Joy Meeker leads the Peace and Justice Studies Specialization within Saybrook University’s Transformative Social Change Program (Oakland, CA). She has taught peace studies and conflict resolution for the past two decades at institutions including Syracuse University (NY), Colgate University (NY), and Northland College (WI). Interdisciplinary in training and practice, she has also taught within environmental studies, gender studies, psychology, and sociology departments. Joy has also been a conflict practitioner for two decades, including founding and coordinating several campus mediation centers and training hundreds of university and high school students in mediation, nonviolence, diversity, and sexual harassment prevention. She also serves as a nonviolence trainer for people who are incarcerated. All of her work aims at making a modest contribution to a more just world, a place where it is even more possible to love.
Liaison to International Peace Research Association: Polly Walker (17-19)
Polly O. Walker, PhD. is of Cherokee descent and a member of the Cherokee Southwest Township. She is currently Director of the Baker Institute for Peace and Conflict Studies and the Elizabeth Evans Baker Professor of Peace Studies at Juniata College in Pennsylvania. Dr. Walker was awarded her doctoral degree at the University of Queensland, Australia where her research focused on conflict transformation between Aboriginal and Settler Australians. She has published in a wide range of peer-reviewed journals and contributed chapters to a number of edited volumes on topics related to cross cultural issues in conflict transformation, Indigenous approaches to peace, and the role of ritual and performance in peacebuilding. Polly is co-editor, along with Dr. Cynthia Cohen and Prof. Roberto Varea, of Acting Together: Performance and the Creative Transformation of Conflict Vol. I: Resistance and Reconciliation in Regions of Violence, and Vol. II: Building Just and Inclusive Communities. She is the co-author of the related toolkit, and contributor to the project documentary Acting Together on the World Stage. Dr. Walker is an experienced trainer. She was a lead trainer and program developer in a six-year international Kastom Governance program in Vanuatu, which was conducted under the auspices of the Australian Centre for Peace and Conflict Studies, AusAid and The Malvatumauri National Council of Chiefs. Polly also conducted mediation training with the Solomon Islands National Peace Council, and conflict transformation training with an Aboriginal Community Development organization on Palm Island in Queensland, Australia.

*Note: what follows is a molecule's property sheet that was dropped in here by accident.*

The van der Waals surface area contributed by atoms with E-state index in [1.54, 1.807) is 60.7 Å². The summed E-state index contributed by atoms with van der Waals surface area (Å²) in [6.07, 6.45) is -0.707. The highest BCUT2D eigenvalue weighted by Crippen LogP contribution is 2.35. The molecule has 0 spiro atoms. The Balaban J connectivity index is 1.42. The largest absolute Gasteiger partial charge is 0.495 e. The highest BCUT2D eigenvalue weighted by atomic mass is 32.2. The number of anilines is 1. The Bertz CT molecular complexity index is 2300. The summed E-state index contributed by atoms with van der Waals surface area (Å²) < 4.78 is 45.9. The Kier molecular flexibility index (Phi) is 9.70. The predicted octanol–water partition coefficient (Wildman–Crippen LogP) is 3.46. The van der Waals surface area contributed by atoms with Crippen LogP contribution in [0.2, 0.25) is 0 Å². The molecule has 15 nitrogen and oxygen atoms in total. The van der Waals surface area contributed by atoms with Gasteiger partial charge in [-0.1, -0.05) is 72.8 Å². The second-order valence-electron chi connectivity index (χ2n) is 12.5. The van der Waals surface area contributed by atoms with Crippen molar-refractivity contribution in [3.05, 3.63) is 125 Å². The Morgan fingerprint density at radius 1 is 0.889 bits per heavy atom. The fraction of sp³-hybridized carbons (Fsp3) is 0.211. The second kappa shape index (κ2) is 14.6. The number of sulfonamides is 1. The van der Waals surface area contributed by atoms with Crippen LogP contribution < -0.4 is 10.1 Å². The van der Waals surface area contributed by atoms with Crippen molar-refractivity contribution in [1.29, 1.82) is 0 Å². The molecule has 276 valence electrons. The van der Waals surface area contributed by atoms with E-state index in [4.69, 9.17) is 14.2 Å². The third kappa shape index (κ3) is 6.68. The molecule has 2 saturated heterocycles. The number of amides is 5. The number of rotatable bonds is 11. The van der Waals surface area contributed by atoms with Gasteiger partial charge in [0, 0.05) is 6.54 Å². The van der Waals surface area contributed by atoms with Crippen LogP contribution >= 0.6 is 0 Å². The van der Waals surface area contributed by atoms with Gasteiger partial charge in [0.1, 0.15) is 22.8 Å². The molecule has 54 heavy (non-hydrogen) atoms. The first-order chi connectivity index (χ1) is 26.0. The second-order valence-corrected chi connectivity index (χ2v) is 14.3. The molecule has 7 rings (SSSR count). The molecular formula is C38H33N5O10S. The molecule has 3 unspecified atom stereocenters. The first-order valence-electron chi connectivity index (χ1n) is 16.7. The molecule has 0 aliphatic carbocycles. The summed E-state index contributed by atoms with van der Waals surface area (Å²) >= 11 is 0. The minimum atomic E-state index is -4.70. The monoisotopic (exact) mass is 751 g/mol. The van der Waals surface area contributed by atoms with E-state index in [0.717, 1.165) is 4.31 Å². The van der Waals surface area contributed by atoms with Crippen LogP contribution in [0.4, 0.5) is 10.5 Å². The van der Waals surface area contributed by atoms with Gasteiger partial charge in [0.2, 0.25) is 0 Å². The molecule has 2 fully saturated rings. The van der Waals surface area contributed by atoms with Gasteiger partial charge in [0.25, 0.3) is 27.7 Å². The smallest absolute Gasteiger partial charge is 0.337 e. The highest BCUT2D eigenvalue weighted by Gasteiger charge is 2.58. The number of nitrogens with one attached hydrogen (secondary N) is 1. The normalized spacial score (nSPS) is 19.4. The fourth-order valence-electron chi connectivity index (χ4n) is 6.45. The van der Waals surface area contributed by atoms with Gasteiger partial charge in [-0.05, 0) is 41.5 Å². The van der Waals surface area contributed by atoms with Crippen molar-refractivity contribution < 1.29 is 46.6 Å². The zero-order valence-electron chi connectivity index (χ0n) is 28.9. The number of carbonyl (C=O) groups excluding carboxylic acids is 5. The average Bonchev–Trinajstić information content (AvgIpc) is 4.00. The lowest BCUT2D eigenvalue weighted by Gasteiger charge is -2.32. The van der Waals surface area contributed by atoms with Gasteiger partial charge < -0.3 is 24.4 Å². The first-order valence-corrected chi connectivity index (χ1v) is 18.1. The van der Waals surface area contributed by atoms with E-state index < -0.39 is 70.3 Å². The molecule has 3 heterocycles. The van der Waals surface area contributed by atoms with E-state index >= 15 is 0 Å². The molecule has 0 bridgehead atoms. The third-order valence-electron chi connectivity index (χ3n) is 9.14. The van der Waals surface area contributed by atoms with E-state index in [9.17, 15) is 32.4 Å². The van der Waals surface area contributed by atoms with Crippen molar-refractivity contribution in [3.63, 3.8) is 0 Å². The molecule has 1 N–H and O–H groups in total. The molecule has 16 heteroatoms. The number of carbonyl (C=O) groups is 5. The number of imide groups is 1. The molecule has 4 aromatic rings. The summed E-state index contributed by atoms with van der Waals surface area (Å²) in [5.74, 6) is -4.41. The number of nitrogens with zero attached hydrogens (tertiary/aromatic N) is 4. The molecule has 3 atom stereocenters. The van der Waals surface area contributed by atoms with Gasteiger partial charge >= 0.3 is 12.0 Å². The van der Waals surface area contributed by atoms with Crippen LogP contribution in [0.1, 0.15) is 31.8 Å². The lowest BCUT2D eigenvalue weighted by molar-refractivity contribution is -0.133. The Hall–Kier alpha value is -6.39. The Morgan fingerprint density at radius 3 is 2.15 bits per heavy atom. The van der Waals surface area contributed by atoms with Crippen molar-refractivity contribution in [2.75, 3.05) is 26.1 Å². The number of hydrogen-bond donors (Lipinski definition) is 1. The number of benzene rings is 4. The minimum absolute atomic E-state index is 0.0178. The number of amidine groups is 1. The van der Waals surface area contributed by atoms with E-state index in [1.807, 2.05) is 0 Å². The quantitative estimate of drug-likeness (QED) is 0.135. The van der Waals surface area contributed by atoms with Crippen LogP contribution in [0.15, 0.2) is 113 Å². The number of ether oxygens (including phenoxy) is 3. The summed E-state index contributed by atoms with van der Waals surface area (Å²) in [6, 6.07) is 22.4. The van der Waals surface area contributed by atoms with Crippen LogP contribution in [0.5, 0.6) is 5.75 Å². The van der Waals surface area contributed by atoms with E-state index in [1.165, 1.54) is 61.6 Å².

Liaison to Activists: Timothy Seidel (16-18)